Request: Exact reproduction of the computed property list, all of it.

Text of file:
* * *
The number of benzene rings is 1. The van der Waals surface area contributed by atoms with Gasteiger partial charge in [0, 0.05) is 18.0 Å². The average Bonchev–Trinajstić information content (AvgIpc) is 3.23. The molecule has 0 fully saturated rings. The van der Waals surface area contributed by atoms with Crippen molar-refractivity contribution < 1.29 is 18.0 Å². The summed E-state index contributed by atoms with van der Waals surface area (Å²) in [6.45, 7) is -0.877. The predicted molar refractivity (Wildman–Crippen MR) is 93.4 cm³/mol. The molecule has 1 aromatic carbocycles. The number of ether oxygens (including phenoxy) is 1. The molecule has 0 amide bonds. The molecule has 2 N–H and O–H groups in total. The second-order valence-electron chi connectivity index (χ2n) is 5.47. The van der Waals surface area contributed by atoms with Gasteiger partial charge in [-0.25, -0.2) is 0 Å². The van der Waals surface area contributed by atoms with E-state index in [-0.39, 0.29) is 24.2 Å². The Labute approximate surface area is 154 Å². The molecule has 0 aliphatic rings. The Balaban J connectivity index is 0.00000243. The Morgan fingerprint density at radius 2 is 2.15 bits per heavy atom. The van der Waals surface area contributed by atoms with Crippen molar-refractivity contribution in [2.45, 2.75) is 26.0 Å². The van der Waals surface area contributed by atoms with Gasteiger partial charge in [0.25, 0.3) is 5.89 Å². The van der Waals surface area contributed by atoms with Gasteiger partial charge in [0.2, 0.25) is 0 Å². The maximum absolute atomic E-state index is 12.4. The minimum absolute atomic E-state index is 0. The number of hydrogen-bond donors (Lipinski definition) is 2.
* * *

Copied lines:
The number of benzene rings is 1. The van der Waals surface area contributed by atoms with Gasteiger partial charge in [0, 0.05) is 18.0 Å². The average Bonchev–Trinajstić information content (AvgIpc) is 3.23. The molecule has 0 fully saturated rings. The van der Waals surface area contributed by atoms with Crippen molar-refractivity contribution < 1.29 is 18.0 Å². The summed E-state index contributed by atoms with van der Waals surface area (Å²) in [6.45, 7) is -0.877. The predicted molar refractivity (Wildman–Crippen MR) is 93.4 cm³/mol. The molecule has 1 aromatic carbocycles. The number of ether oxygens (including phenoxy) is 1. The molecule has 0 amide bonds. The molecule has 2 N–H and O–H groups in total. The second-order valence-electron chi connectivity index (χ2n) is 5.47. The van der Waals surface area contributed by atoms with Gasteiger partial charge in [-0.25, -0.2) is 0 Å². The van der Waals surface area contributed by atoms with E-state index in [-0.39, 0.29) is 24.2 Å². The Labute approximate surface area is 154 Å². The molecule has 0 aliphatic rings. The Balaban J connectivity index is 0.00000243. The Morgan fingerprint density at radius 2 is 2.15 bits per heavy atom. The van der Waals surface area contributed by atoms with Crippen molar-refractivity contribution in [2.45, 2.75) is 26.0 Å². The van der Waals surface area contributed by atoms with Gasteiger partial charge in [0.25, 0.3) is 5.89 Å². The van der Waals surface area contributed by atoms with Gasteiger partial charge in [0.2, 0.25) is 0 Å². The maximum absolute atomic E-state index is 12.4. The minimum absolute atomic E-state index is 0. The number of hydrogen-bond donors (Lipinski definition) is 2.